“Please change the system, and I will come again to work”

Posted by on February 1, 2017 in Articles, Stories

By Gek Han

“Please Singapore government, please change the system, and I will come here again to work.” When Hossain returns to Bangladesh, he will try to find work in South Korea, rather than Singapore.

Before coming to Singapore in 2013, Hossain tried to find employment in South Korea, because the South Korean system of recruiting Bangladeshis is more transparent and direct, done via a government website without the use of agents. Bangladeshis who want to work in South Korea register for free on a South Korean government website, after which they study the South Korean language. A three-month South Korean language course costs around 5000 to 15,000 Bangladeshi Taka (about S$90-S$270). The registrants then take the language exam for free. The website is so transparent that Hossain could tell me the quota was 5,000 workers, and the top 5,000 candidates with the best language test results are chosen. After that, the successful candidates pay a registration fee of 2,100 Taka (about S$38) and attend a gratis three-day course on Korean culture. On average, a Bangladeshi going to South Korea to work would pay a total of around 65,000 Taka (about S$1,170) for the airfare, language course and registration fee.

The contrast with the situation in Singapore is stark. In 2013, Hossain paid S$10,000 to an agent in Bangladesh. According to Hossain, the agent fee has risen to S$14,000 in 2016. Hossain explained that the high fee is due to the numerous middlemen between the agent and the worker, i.e., the agent will outsource the job of finding workers to his relatives, who in turn ask around their relatives, and every middleman between the agent and the worker gets a cut of the commission. Even after paying such a hefty fee, Bangladeshis have no guarantee of finding a good company. In Singapore, there is no minimum wage, and workers could be paid merely S$500 a month.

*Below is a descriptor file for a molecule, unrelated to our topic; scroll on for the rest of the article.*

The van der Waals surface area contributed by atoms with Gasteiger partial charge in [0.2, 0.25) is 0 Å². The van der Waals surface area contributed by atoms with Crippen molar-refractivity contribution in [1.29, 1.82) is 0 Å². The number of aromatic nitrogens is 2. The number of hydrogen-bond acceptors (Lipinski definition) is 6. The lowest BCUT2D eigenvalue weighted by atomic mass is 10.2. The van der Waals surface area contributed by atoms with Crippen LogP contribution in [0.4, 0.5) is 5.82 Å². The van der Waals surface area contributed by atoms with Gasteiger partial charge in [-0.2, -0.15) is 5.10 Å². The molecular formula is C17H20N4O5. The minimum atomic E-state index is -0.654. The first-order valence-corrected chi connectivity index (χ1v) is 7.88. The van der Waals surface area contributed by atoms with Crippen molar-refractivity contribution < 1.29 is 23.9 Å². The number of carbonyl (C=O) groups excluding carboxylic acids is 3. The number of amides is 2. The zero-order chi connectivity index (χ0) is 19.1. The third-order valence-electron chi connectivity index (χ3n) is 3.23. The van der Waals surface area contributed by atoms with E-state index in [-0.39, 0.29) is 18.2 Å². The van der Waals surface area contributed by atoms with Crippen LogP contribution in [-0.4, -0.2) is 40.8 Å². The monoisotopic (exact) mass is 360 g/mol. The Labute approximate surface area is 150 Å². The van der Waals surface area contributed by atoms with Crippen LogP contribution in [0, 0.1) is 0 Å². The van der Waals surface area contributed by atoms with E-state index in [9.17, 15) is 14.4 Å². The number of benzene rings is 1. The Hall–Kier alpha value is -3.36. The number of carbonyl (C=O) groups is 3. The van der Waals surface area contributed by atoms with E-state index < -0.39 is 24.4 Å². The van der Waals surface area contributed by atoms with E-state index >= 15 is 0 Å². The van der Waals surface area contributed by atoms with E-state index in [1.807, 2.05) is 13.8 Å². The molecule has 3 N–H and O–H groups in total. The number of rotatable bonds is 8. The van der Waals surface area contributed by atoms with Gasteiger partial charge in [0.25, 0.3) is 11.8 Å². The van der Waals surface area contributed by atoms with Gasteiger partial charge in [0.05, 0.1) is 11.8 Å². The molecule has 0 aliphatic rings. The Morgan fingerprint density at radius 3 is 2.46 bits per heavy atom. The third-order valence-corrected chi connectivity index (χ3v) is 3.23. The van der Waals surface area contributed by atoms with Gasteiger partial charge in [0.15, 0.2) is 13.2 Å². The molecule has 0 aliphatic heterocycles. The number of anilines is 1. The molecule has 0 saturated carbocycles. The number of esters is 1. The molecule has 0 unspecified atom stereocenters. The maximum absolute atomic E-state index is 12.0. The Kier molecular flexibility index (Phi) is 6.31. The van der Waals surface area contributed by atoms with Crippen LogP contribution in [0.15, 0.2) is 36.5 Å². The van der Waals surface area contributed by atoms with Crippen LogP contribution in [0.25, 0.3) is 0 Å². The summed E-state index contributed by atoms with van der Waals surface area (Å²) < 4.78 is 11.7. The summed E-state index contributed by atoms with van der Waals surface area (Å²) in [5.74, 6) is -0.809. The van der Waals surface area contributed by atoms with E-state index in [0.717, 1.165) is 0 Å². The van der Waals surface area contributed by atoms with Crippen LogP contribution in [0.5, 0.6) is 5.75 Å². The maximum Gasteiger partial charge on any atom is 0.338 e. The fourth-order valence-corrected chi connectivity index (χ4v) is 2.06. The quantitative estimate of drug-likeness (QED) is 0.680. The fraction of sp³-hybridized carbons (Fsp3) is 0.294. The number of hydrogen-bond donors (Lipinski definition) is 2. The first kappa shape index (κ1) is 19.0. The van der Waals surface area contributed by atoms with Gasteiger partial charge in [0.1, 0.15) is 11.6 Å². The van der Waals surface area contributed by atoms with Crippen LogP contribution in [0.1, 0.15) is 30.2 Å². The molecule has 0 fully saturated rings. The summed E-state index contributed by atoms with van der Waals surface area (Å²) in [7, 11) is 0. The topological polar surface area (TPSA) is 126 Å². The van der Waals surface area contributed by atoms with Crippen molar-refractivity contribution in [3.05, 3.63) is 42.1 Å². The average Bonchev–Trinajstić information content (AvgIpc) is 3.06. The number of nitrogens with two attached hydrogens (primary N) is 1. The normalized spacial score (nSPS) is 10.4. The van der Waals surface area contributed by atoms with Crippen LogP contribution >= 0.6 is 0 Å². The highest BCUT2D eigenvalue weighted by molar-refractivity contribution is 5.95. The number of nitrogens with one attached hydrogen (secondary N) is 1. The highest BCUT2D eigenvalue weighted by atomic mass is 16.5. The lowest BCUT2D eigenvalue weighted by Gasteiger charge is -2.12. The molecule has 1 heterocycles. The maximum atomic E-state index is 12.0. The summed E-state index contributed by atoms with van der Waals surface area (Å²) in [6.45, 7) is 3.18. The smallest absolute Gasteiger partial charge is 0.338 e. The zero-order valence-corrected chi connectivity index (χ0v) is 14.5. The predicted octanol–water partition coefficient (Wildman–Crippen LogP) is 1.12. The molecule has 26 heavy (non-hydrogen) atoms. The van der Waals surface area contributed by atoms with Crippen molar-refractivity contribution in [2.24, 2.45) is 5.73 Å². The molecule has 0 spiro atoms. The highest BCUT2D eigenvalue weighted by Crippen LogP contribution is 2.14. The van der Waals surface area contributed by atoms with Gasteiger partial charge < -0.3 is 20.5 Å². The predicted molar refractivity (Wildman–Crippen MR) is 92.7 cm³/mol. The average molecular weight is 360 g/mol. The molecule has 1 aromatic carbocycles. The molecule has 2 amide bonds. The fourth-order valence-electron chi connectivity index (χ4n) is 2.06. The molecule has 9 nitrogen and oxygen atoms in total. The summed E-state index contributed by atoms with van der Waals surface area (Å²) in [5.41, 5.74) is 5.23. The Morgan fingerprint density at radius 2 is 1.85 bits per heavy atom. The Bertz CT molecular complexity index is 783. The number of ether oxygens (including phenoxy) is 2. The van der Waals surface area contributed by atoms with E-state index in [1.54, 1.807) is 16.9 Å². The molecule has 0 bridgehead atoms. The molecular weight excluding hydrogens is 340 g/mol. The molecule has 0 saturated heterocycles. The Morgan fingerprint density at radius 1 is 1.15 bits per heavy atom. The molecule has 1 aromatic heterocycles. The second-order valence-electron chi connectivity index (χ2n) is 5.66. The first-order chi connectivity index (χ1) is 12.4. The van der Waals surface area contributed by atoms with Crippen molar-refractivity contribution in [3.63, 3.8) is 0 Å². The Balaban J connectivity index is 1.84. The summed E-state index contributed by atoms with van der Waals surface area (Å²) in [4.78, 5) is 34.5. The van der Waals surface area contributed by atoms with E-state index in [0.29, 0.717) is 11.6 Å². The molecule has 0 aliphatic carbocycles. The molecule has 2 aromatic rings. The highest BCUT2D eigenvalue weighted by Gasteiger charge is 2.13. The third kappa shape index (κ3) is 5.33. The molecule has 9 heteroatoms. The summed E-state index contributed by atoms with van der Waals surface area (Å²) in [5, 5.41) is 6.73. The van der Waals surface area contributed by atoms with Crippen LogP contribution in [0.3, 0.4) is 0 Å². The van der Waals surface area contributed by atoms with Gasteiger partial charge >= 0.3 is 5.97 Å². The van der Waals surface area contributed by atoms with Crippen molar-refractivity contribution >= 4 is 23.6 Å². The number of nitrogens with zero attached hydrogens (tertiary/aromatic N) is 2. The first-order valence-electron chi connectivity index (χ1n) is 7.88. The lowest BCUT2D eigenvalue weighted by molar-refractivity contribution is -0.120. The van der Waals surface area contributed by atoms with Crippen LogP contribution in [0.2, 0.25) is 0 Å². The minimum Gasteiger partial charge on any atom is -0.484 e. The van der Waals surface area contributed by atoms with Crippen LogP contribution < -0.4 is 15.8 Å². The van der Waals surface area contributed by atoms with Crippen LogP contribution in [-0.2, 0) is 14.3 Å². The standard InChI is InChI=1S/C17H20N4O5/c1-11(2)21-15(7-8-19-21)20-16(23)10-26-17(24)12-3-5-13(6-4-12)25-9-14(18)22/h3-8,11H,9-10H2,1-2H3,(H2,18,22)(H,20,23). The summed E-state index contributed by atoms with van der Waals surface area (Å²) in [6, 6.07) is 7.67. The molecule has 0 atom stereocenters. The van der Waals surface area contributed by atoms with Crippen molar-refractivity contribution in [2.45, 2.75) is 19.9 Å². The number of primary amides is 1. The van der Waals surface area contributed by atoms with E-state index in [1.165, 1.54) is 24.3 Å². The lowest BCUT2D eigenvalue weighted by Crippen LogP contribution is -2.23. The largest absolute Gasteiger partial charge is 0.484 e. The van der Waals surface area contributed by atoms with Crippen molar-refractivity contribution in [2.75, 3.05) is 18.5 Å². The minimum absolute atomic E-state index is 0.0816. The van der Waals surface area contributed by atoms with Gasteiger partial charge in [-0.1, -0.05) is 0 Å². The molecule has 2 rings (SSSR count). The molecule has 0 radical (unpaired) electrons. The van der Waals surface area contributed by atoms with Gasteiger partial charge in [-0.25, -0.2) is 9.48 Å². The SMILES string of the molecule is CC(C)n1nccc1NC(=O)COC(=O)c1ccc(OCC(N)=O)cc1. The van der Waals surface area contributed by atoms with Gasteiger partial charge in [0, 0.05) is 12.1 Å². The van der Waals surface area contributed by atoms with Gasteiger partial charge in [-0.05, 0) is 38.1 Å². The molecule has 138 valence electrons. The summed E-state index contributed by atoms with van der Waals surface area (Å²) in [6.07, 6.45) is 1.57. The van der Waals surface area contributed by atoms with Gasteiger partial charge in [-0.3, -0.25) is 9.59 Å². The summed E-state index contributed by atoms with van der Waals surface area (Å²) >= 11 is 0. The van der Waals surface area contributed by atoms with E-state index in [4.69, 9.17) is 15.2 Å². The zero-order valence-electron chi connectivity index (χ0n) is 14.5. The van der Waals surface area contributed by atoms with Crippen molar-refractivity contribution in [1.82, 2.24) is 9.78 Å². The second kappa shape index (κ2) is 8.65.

Hossain estimated the minimum salary in South Korea as S$1,200. (A quick webcheck reveals that in 2017, the minimum wage in South Korea has been set at 6,470 won per hour, which is equivalent to S$1,497 per month. The minimum wage applies to foreign workers too.) The contract is for a five-year period, and Hossain’s friends who are working in South Korea have been there for six to seven years. In Singapore, employers can terminate the contract any time, and Hossian’s contract was terminated after 2 years and 8 months, when he sustained a work injury. (In Korea, should an employer terminate a foreign worker’s employment for reason such as downsizing or going out of business, the worker has a right to be transferred to another job instead of being repatriated,)

The choice — between a balanced, compassionate system and a harsh system that allows workers to be exploited by middlemen and employers — cannot be more obvious. I wished Hossain all the best in finding employment in South Korea.

TWC2 is an organization that is dedicated to assisting low-wage migrant workers when they are in difficulty. We are motivated by a sense of fairness and humanity, though our caseload often exceeds our
means.

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